What brought me to Kashgar, in Xinjiang, was the desire to experience the culture, cuisine and architecture of this part of China, which has few resemblances with East China.
Forget chopsticks, red lanterns and ideograms.
Check out the Kashgar City Guide!
In Xinjiang half of the population belongs to the Muslim Uyghur minority. Also, there are other ethnic groups as the Kazakh, the Kyrgyz and the Tajik. Here the Han people – that is the ethnic group that constitutes 92% of China’s population, – are the real minority and Mandarin is the second language (the first is Uyghur).
Kashgar, an ancient oasis located between the Taklamakan desert and the Karakorum mountain range, was one of the busiest stops along the Silk Road. The European, Arab and Asian dealers of silk and spices used to meet here and exchange their goods. Today the Silk Road is gone but the markets are still there.
Get lost into the Old Town
September is the best month to come to Kashgar: you’ll get to see the hami gua (the green melon typical of Xinjiang) sellers, the figs dealers and the bakers that prepare the naan on their portable ovens.
You’ll find peaches, grapes, watermelons, bananas, pumpkins and, why not, sheep entrails. But what I find especially fascinating is to observe the customers. They are all men, they all wear the doppa – the traditional Uyghur hat, – and most of them display a long beard.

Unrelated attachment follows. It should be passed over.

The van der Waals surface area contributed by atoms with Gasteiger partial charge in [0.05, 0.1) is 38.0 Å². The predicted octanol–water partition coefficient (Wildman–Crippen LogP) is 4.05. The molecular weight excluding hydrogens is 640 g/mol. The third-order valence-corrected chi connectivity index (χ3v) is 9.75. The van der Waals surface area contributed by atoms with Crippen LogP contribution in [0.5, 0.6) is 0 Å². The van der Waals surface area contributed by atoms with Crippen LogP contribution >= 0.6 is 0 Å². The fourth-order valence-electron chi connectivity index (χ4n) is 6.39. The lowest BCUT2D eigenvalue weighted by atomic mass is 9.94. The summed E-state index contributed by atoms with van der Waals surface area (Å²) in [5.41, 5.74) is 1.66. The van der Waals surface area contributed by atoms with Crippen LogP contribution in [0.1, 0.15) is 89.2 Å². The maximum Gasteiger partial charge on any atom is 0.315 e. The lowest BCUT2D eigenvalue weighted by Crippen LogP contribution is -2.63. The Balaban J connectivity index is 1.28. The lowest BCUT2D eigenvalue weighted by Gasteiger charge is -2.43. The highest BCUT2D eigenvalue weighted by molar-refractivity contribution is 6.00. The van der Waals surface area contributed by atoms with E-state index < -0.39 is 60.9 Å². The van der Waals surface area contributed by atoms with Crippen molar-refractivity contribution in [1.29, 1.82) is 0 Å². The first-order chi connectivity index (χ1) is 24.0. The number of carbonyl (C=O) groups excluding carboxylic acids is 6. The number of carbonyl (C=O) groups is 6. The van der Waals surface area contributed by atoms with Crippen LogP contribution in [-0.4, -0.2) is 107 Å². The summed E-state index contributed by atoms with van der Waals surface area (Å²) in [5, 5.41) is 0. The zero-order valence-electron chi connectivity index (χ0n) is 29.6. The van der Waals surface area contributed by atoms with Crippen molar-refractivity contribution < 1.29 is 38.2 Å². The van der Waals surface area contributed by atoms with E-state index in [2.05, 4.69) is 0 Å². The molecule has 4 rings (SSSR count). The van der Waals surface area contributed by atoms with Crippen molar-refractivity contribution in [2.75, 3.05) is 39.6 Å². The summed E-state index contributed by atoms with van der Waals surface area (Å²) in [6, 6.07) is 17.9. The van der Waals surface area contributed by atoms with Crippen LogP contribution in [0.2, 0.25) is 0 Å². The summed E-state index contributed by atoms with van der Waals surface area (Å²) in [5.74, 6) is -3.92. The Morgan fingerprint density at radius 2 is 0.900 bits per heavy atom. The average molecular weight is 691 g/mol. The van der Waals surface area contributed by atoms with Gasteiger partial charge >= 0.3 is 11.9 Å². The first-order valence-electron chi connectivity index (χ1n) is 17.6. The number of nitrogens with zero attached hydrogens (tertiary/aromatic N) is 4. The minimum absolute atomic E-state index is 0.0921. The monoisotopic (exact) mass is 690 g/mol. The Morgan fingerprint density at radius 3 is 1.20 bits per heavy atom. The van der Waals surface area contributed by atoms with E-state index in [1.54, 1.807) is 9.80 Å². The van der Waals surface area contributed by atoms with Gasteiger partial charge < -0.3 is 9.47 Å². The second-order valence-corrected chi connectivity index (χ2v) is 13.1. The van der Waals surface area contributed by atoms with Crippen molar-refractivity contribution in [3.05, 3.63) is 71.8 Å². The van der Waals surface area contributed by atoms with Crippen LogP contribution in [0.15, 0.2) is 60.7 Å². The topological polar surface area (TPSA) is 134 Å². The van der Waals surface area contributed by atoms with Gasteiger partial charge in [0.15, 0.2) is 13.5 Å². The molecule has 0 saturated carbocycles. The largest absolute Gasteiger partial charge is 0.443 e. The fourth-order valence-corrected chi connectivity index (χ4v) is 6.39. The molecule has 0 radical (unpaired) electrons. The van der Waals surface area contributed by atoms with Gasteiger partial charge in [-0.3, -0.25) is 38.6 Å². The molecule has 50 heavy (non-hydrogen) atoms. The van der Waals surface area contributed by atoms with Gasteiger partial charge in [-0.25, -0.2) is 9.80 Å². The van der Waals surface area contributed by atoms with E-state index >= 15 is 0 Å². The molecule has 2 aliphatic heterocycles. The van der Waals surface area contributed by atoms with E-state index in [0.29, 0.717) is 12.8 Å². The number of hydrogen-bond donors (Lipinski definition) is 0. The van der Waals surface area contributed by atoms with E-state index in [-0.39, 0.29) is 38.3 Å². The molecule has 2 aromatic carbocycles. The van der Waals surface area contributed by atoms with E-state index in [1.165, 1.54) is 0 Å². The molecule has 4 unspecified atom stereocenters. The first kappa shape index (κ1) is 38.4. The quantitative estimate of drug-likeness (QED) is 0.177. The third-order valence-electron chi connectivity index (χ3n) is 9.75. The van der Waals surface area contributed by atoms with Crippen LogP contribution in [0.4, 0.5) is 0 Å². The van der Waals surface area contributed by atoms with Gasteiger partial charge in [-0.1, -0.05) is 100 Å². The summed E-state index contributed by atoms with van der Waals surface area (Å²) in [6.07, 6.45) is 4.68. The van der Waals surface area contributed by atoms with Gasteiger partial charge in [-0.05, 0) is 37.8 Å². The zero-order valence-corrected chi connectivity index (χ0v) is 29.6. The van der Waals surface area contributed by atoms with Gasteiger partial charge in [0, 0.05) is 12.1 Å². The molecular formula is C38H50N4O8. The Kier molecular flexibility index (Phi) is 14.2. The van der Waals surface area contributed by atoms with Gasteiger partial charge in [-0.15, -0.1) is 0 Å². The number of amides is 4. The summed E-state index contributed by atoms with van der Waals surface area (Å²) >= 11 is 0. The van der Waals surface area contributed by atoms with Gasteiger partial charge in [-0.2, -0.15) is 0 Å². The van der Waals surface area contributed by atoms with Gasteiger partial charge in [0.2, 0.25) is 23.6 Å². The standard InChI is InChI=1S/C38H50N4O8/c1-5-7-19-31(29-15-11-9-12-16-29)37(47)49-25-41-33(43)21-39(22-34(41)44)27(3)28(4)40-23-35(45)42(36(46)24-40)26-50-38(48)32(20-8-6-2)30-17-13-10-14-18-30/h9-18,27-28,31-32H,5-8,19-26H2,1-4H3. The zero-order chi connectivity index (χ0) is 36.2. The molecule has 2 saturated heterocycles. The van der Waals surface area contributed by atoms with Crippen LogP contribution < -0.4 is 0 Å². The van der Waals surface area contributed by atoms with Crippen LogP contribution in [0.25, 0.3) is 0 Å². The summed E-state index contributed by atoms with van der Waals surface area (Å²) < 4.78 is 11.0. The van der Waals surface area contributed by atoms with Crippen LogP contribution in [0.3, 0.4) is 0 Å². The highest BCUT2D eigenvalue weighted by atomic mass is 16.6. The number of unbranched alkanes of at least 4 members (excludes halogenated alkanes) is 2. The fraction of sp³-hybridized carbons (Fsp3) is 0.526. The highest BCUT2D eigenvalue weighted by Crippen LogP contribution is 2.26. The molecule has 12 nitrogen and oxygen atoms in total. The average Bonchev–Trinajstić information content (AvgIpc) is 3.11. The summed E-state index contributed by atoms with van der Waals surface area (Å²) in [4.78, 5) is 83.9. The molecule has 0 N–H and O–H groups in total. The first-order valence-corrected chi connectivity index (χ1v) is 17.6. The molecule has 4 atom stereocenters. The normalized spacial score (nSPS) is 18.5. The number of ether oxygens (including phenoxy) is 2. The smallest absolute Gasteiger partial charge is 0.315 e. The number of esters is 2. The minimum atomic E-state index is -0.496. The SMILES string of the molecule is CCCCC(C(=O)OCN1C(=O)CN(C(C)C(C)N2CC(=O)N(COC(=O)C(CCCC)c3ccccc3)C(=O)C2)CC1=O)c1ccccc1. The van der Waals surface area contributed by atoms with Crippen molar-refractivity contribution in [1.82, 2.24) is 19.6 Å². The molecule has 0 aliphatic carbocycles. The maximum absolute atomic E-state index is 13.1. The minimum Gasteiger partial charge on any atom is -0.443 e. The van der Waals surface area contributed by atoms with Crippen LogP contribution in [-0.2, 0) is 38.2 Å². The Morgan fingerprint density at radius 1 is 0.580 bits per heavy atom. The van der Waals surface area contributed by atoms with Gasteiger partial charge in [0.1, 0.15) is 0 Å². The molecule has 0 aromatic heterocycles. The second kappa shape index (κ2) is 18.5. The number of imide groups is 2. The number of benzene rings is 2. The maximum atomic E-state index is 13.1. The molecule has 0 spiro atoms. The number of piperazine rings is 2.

To reach the old town just jump into a taxi and tell the driver “Id Kah.” When you get to the Id Kah Mosque take the small alley on your left and follow the walnut’ stands behind the mosque till you reach a small street on your right. If you follow the noise you’ll arrive at the fruit market.
Shopping at the night market
If you come back to the Id Kah Mosque and cross Jie Fang Bei Road you’ll reach the Night Market. You can have dinner there: sheep kebabs, sheep soup, noodles with sheep meat and green peppers, sheep hot pot, sheep leg or sheep wings (no, just kidding). If you are still hungry after the sheep you can always resort to the omnipresent sellers of melon.
Following Jie Fang Bei Road you’ll see the entrance to the clothes market, an underground maze that occupies a good part of the city center. Silk shawls, wedding dresses, Uyghur tunics for boys and girls of all sizes, pliable doppas, burqas, ermine fur hats, colorful curtains and fabric are the most popular items.
Want to buy a sheep?